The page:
November 2018 VIP: Alexandra Curran, Esq.

Alexandra Curran, Esq.

Alexandra Curran, Esq.
Tate & Lathan, LLC
TVC National Volunteer CorpsSM

Alexandra Curran was in her first year at Roger Williams University School of Law when her husband, Justin, joined the U.S. Marine Corps. During her third year of law school, her husband was deployed to Afghanistan. Curran, then the mother of two boys, 2, and 3-months-old, held down the fort. Just a few days after her graduation, his tour abruptly ended. Justin was injured by an improvised explosive device (IED) and put on the Temporary Disability Retired List, which involved a lot of paperwork. Even though his injury and its cause were clear-cut, Curran realized that the Department of Veterans Affairs [VA] disability system could be overwhelming. "I thought, if this is confusing to me, it must be confusing to other people, too. People may need assistance," she says. "At the time, I didn't realize this was a type of law, because we didn't have any classes in veterans disability law."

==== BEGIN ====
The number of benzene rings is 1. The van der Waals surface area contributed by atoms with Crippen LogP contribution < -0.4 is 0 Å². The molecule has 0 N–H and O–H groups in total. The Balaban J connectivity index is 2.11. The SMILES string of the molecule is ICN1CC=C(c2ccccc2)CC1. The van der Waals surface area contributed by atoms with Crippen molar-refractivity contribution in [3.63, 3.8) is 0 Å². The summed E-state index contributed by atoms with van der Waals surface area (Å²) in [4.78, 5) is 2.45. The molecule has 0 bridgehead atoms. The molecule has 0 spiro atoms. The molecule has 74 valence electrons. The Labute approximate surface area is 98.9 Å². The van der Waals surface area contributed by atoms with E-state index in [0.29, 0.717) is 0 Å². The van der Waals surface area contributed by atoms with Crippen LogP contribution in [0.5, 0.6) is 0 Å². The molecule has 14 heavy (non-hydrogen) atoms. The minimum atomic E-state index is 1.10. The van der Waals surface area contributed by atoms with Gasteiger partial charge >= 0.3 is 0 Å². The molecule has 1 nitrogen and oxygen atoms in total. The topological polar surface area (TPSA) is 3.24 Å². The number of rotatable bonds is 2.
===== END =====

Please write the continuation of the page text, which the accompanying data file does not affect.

Curran, 33, took her first job after law school and clerkships in the specialized area of veterans law. Soon she was immersed in 150 veterans' cases at a time. Now, working in medical malpractice with Tate & Latham in Providence, Rhode Island, Curran still finds plenty of opportunities to represent veterans by taking federal Veterans Pro Bono Program cases before the U.S. Court of Appeals for Veterans Claims. For her deft handling of a great volume of veterans appeals above and beyond the call of duty, Curran has been selected as The Veterans Consortium Volunteer Inspiring Pro Bono (VIP) for November 2018.

Courtney Smith, Senior Director, CAVC Practice for TVC, is impressed with the caseload that Curran takes on while taking care of her family, which now includes a daughter, as well as her medical malpractice clients. "Alexandra works tirelessly on behalf of our veterans. She never hesitates to take on more and more pro bono cases. She is a go-to attorney who is dedicating countless hours in service to our veterans."

Currently, Curran is juggling multiple pro bono cases, but she admits, "The VA cases truly don't feel like work to me, so I don't mind helping as much as I can." After she began working at Tate & Latham in 2016, Curran, a Rhode Island native, realized she really missed her work with veterans. She found out about The Veterans Consortium and through it began taking federal Veterans Pro Bono Program cases. Although her grandfather and several uncles served in the military, Curran says she never appreciated it until she lived it with her husband. "That's why these cases mean so much to me, I can really relate to these veterans and my clients seem to appreciate that I've experienced some of what they are going through."